The New Zealand Cycle Trail Story

It’s well over a decade since the first of the New Zealand Cycle Trail’s 23 Great Rides opened. Since then, the trails have proven to be not only a fantastic way to explore the country but have also enhanced local communities by creating jobs, promoting health and recreation, and fostering conservation projects.

The New Zealand Cycle Trail’s genesis dates back to a government ‘jobs summit’, early in 2009.

The idea was to build a network of world-class cycle trails that would not only provide a safe and sustainable way to explore New Zealand’s special places, but also generate lasting economic, social and environmental benefits for surrounding communities.

The Otago Central Rail Trail was a major inspiration for the New Zealand Cycle Trail. The country’s first major off-road cycle touring route, opened in 2000, it repurposed a disused railway as a multi-day trail passing through a series of out-of-the-way towns. Revitalising a quiet corner of the South Island, it had also become the second-largest income earner after farming.

With this success in mind, the government committed a $50 million fund to create a continuous touring route running the length of the country.

This funding was matched by an additional $30 million from councils and local organisations, many operating at grass-root level. The Department of Conservation and other key stakeholders were also brought in to help plan the way forward.

It soon became apparent, however, that building one continuous route across the two islands was not only too ambitious, it also would bypass many of New Zealand’s most interesting places.

Restoring and extending established pathways made more sense, enabling cyclists to visit significant historic and cultural sites while traversing some the country’s most impressive landscapes. Long-established rides could also be brought into the Great Ride family, such as the Otago Central Rail Trail and the Queen Charlotte Track.

Many follow old pathways forged by early explorers and travellers, hence the official Māori name – Ngā Haerenga, ‘The Journeys’. Echoing the significance of New Zealand’s Great Walks, the premier trails in the network would be named the Great Rides.

The first sod of new trail was turned by former prime minister John Key late in 2009. Since then some of the world’s best trail designers and builders, alongside local contractors and volunteers, have bush-bashed, benched, sidled and switch-backed their way through an incredible range of terrain.

Almost 15 years later, the New Zealand Cycle Trail is now 23 Great Rides strong and totals more than 2800km – mostly off-road and showcasing the very best of New Zealand’s landscape, environment, heritage and culture.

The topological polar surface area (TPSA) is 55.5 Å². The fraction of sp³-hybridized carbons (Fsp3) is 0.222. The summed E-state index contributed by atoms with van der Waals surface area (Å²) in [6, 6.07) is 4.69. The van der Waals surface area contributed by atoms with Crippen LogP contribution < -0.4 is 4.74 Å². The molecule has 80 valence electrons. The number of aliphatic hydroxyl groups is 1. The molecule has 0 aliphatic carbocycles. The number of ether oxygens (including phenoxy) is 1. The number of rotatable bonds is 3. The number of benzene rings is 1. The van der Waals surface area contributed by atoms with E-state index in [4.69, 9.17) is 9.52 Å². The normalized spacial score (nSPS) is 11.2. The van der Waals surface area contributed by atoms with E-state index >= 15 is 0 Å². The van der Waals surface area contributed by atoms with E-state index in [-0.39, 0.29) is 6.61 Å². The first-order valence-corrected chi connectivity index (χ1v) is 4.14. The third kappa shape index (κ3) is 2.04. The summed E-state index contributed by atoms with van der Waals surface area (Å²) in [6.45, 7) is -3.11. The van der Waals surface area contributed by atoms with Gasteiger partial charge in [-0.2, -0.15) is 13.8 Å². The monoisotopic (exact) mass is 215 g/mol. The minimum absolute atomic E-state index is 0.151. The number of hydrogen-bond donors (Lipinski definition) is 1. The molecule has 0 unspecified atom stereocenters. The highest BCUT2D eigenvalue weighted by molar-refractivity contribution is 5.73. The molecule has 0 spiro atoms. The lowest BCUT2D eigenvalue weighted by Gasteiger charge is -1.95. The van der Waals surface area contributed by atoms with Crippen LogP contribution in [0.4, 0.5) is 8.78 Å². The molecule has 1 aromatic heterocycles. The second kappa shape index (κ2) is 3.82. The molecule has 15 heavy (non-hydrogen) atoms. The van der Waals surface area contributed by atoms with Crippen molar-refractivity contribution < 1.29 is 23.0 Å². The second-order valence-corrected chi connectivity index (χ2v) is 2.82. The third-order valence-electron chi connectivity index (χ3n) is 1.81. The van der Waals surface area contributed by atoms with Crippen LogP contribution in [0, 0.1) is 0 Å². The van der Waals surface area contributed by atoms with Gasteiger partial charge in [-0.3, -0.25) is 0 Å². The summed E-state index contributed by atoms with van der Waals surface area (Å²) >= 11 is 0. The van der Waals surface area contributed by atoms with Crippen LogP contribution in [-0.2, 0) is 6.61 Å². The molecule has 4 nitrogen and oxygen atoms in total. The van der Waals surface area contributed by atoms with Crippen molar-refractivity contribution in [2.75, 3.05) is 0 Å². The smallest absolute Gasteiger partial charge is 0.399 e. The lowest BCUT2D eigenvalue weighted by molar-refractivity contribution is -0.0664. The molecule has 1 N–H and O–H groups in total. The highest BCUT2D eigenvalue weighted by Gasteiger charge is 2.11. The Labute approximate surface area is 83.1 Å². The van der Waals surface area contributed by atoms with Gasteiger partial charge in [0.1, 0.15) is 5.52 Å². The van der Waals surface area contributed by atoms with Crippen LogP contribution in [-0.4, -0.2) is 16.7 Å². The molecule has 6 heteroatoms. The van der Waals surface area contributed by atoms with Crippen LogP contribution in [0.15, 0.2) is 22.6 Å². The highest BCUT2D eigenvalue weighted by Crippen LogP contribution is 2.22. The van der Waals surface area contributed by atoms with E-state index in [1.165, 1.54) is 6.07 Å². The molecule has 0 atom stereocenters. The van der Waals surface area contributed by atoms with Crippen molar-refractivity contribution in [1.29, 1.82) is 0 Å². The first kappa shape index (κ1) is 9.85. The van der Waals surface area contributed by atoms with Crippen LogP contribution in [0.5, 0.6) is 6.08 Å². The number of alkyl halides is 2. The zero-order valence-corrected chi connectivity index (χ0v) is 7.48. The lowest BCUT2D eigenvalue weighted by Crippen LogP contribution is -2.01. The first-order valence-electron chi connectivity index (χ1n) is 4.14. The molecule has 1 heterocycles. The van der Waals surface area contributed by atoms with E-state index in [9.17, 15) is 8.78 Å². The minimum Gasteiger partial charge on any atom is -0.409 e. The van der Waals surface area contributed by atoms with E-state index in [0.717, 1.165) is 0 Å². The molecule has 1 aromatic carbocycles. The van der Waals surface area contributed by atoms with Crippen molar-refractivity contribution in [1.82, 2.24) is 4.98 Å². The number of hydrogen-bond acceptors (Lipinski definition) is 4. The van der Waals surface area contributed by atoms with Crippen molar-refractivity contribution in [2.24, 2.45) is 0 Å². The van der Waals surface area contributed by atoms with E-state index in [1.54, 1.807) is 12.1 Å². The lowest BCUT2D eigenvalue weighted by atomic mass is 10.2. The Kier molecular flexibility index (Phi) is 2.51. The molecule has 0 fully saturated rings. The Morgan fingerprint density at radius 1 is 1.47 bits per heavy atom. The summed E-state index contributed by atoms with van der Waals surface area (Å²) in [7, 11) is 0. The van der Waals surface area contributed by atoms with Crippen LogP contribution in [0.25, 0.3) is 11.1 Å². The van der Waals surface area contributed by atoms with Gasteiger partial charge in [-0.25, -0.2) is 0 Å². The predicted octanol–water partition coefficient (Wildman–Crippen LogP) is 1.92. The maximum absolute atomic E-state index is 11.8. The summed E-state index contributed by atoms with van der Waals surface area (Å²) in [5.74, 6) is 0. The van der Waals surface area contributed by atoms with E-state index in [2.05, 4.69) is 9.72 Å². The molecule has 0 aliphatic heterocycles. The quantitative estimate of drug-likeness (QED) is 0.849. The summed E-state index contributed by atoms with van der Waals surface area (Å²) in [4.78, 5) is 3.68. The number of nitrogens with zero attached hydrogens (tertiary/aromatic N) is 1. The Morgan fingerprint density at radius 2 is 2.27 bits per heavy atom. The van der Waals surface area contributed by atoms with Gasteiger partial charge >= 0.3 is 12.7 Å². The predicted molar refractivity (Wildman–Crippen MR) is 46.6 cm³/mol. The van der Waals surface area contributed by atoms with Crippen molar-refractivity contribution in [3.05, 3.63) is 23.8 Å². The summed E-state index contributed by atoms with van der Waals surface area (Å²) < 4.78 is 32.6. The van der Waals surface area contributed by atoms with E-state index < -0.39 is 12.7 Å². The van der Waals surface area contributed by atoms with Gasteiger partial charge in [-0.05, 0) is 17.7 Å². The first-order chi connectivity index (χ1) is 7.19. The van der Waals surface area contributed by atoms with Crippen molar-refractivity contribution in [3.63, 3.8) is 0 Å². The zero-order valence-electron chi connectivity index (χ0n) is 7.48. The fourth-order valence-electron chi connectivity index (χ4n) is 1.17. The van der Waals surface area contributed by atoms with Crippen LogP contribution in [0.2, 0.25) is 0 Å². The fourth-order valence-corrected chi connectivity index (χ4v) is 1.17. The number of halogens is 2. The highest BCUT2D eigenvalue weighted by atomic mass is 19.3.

Many also venture through less visited regions and can be ridden year-round, encouraging visitation in out of the way places outside of peak season. In 2018, more than 1.3 million trips were taken on the Great Rides by an estimated 400,000 trail users.

Capitalising on the increased access into wild places are a wide range of conservation projects, such as wetland regeneration, native replanting and pest-trapping.

In addition, more than 20 Heartland Rides have also been created and improved.  Predominantly following scenic, backcountry roads, they contribute to the long-term objective of connecting the Great Rides with the rest of New Zealand. The dream of a nationwide cycle touring route is alive and well.

Government funding of the trails is ongoing, as is the support of communities through council funding and significant contributions from local clubs and organisations, often volunteers.

Such support has spurred yet more ideas, more energy, and more enthusiasm for cycling in general. There seems no end to the trails being planned and built around the Great Rides. Throughout New Zealand, there are more people on bikes, more urban cycleways, more bike-sharing schemes, bike parking and other cycling infrastructure.

The Kennett Brothers – the tireless and influential trio who have helped propel mountain biking for three decades – continue to push the New Zealand cycling experience to the fore. Their Tour Aotearoa, a challenging bikepacking odyssey from Cape Reinga to Bluff, traverses 75% of the New Zealand Cycle Trail.

Alongside all this activity has come the hoped-for economic development through ever-growing demand for cycle-related services – from food and lodging, to bike tours and shuttles. Key cycle trail businesses have formalised their association with the New Zealand Cycle Trail via its National and Official Partners programme, working together to deliver a world-class riding experience for local and visitor alike.

The New Zealand Cycle Trail now occupies an important place in New Zealand’s tourism landscape, particularly in the area of sustainable travel, with riders able to see New Zealand with a light carbon footprint and contribute to smaller, out of the way communities through the money they spend.

There has never been a better time to ride a bike in New Zealand, but we hope this is just the beginning.